The macro setting is one of the really great aspects of modern digital camaras, and macro photography has a lot of potential.
Most plain out-of-the-box point&shoot cameras have excellent macro facilities and the bigger DSLR's can be equipped with macro lenses of a really superior quality.
Most fly anglers will find that using macro can be truly thrilling. Since a lot of what we are interested in, is small, we will appreciate being able to capture small things well in our pictures.
We like to look at bugs and other small food items - and of course our own flies.
Being in nature also exposes us to other interesting sights in the department of smaller things such as flowers and other details of our surroundings.
Before going ahead, let me just try to define the concept macro, so that you know what I'm talking about.
Macro is more than just going close.
A precise definition would have to do with the relation between the size of the object you're depicting and the size of the representation of it in the finished image. In the film world we measure this aspect as 1:1 meaning life size on the 24*36 millimeter film, 1:2 meaning half size and 2:1 meaning twice the real size on the "negative".
In digital we can't always use these terms because of the varying size of the image chips (sensors), so the definition comes to sound something like: macro is when a small object can be made to fill the whole picture from edge to edge.
This article will not deal with fly photography in detail.
We have a whole series of articles on scanning and photographing flies you can read as a supplement.
The key figure is then how small this small object is. I'm not going to go into details about the exact size in millimeters or fractions of an inch, but just say that useful macro requires the ability to take pictures of say artificial flies in such a way that a fairly large size fly like a size 4 or 2 will fill the whole image while excellent (some would say extreme) macro means that a small fly - say smaller than size 10 - can be enlarged to fill a whole image.
So in order to get real macro you need a camera with a true macro mode or a macro lens for your SLR. The closeup-option found on many lenses and cameras will not cut it. A standard zoom with the word "macro" printed on the lens is not it. Macro on point&shoot cameras is usually shown with a flower symbol. So unless your camera has this special position, you are probably not able to go as close as it's required to do real macro.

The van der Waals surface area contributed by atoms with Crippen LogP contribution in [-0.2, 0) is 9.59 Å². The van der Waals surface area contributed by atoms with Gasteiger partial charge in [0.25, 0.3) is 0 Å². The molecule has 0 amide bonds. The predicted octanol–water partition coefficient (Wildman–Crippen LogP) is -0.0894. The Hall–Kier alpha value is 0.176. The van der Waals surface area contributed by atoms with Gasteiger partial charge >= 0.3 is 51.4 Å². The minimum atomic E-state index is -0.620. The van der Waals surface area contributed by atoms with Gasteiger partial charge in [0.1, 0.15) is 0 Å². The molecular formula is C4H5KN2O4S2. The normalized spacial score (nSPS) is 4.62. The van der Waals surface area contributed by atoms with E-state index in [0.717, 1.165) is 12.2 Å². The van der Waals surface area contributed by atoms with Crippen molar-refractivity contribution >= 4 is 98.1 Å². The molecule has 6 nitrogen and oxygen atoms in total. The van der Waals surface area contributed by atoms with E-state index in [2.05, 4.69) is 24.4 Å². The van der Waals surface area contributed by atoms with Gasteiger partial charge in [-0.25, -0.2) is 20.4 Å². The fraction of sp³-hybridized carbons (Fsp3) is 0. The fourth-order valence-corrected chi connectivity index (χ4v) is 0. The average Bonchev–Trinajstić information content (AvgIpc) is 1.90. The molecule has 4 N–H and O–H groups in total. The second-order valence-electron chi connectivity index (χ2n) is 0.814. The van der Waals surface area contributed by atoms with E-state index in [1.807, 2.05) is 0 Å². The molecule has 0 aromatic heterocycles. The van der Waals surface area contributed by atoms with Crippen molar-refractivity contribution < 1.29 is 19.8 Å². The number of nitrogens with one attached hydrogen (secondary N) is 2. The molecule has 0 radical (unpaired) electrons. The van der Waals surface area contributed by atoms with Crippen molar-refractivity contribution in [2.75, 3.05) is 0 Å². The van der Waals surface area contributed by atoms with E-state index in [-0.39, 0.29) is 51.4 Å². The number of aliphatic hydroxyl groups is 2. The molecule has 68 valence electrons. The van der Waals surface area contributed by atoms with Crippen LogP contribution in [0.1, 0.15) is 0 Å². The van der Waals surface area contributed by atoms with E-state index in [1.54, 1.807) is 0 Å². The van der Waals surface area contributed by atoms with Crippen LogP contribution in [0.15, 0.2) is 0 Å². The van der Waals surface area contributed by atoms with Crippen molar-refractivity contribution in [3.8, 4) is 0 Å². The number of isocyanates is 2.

If you are looking for a camera and want macro, go for one that has a really small closest distance to the lens. Go for something in the 4-5 centimeters or 2 inches range, and prefer cameras that support down to 1 centimeter or less than half an inch. This will enable you to go sufficiently close.
OK, back to the subject at hand: taking macro pictures. Macro pictures call for two things: turning on the macro facility of the camera (or putting on a macro lens) and going close - real close. Cameras with good macro functions allow you to go as close as a centimeter or less than half an inch.
Going this close brings you into a very interesting world. Things look a lot different, when it's enlarged to such an extent, and seemingly boring subjects can suddenly become quite interesting. Typical examples are reel details, scales, details in nature like tree bark, plant parts and of course insects and flowers.
When you shoot a scene and want some real perspective, it can be a really good idea to change to macro setting, turn the camera to vertical position and get the foreground sharp and the background blurred. This will often give you a stunning depth in the image, and give a picture, which is much more interesting than a picture where the distance is sharp and the foreground blurred.
One thing you have to be careful with is light. The subject is often so close to the lens that the camera might cast a shadow on it. A flash could be a solution, but most times you are very limited in the use of flash. It is possible to use flash in a macro picture, but it usually requires that the flash is turned down a bit and that you can be sure that the light from the flash will reach the subject. Built-in flashes will have a hard time reaching subjects vary close to the lens, and at the same time there is a potential danger of overexposing the subject.
I have sometimes experimented with simply holding a finger or a small piece of white paper in front of the flash and then shoot. Sometimes it works, sometimes it doesn't.
Remember to experiment with shooting into the light and getting light from different angles. And try softening scenes with harsh light using a white surface as a reflector.
My photography site called 500th.net might interest you if you like photographing.